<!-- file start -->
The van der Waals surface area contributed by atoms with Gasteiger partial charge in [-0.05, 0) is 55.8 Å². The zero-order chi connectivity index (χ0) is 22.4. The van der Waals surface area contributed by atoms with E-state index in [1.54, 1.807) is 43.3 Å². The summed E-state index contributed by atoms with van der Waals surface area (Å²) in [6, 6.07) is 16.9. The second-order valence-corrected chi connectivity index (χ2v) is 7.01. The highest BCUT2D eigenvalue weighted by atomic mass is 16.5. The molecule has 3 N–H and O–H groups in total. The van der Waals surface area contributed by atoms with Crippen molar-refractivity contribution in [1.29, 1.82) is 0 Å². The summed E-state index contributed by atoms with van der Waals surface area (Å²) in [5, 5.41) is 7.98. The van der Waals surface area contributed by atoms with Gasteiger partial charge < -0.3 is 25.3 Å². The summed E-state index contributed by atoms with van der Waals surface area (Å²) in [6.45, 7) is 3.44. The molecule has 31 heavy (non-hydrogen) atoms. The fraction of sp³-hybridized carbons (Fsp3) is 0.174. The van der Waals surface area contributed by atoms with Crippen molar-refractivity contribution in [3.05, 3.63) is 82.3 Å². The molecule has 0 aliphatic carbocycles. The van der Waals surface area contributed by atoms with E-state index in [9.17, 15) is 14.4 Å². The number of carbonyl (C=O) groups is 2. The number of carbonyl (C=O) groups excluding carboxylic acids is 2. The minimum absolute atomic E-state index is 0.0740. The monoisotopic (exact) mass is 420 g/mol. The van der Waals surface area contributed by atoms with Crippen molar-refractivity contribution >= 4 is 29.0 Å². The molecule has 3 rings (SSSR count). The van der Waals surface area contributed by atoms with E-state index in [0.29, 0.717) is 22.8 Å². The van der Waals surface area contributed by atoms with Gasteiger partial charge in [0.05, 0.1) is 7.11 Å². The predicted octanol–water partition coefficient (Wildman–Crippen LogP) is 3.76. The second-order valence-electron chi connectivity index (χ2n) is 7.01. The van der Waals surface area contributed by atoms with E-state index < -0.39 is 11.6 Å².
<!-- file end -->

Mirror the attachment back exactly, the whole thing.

The van der Waals surface area contributed by atoms with Gasteiger partial charge in [-0.05, 0) is 55.8 Å². The zero-order chi connectivity index (χ0) is 22.4. The van der Waals surface area contributed by atoms with E-state index in [1.54, 1.807) is 43.3 Å². The summed E-state index contributed by atoms with van der Waals surface area (Å²) in [6, 6.07) is 16.9. The second-order valence-corrected chi connectivity index (χ2v) is 7.01. The highest BCUT2D eigenvalue weighted by atomic mass is 16.5. The molecule has 3 N–H and O–H groups in total. The van der Waals surface area contributed by atoms with Crippen molar-refractivity contribution in [1.29, 1.82) is 0 Å². The summed E-state index contributed by atoms with van der Waals surface area (Å²) in [5, 5.41) is 7.98. The van der Waals surface area contributed by atoms with Gasteiger partial charge < -0.3 is 25.3 Å². The summed E-state index contributed by atoms with van der Waals surface area (Å²) in [6.45, 7) is 3.44. The molecule has 31 heavy (non-hydrogen) atoms. The fraction of sp³-hybridized carbons (Fsp3) is 0.174. The van der Waals surface area contributed by atoms with Crippen molar-refractivity contribution in [3.05, 3.63) is 82.3 Å². The molecule has 0 aliphatic carbocycles. The van der Waals surface area contributed by atoms with E-state index in [9.17, 15) is 14.4 Å². The number of carbonyl (C=O) groups is 2. The number of carbonyl (C=O) groups excluding carboxylic acids is 2. The minimum absolute atomic E-state index is 0.0740. The monoisotopic (exact) mass is 420 g/mol. The van der Waals surface area contributed by atoms with Crippen molar-refractivity contribution >= 4 is 29.0 Å². The molecule has 3 rings (SSSR count). The van der Waals surface area contributed by atoms with E-state index in [0.29, 0.717) is 22.8 Å². The van der Waals surface area contributed by atoms with Gasteiger partial charge in [0.05, 0.1) is 7.11 Å². The predicted octanol–water partition coefficient (Wildman–Crippen LogP) is 3.76. The second-order valence-electron chi connectivity index (χ2n) is 7.01. The van der Waals surface area contributed by atoms with E-state index < -0.39 is 11.6 Å².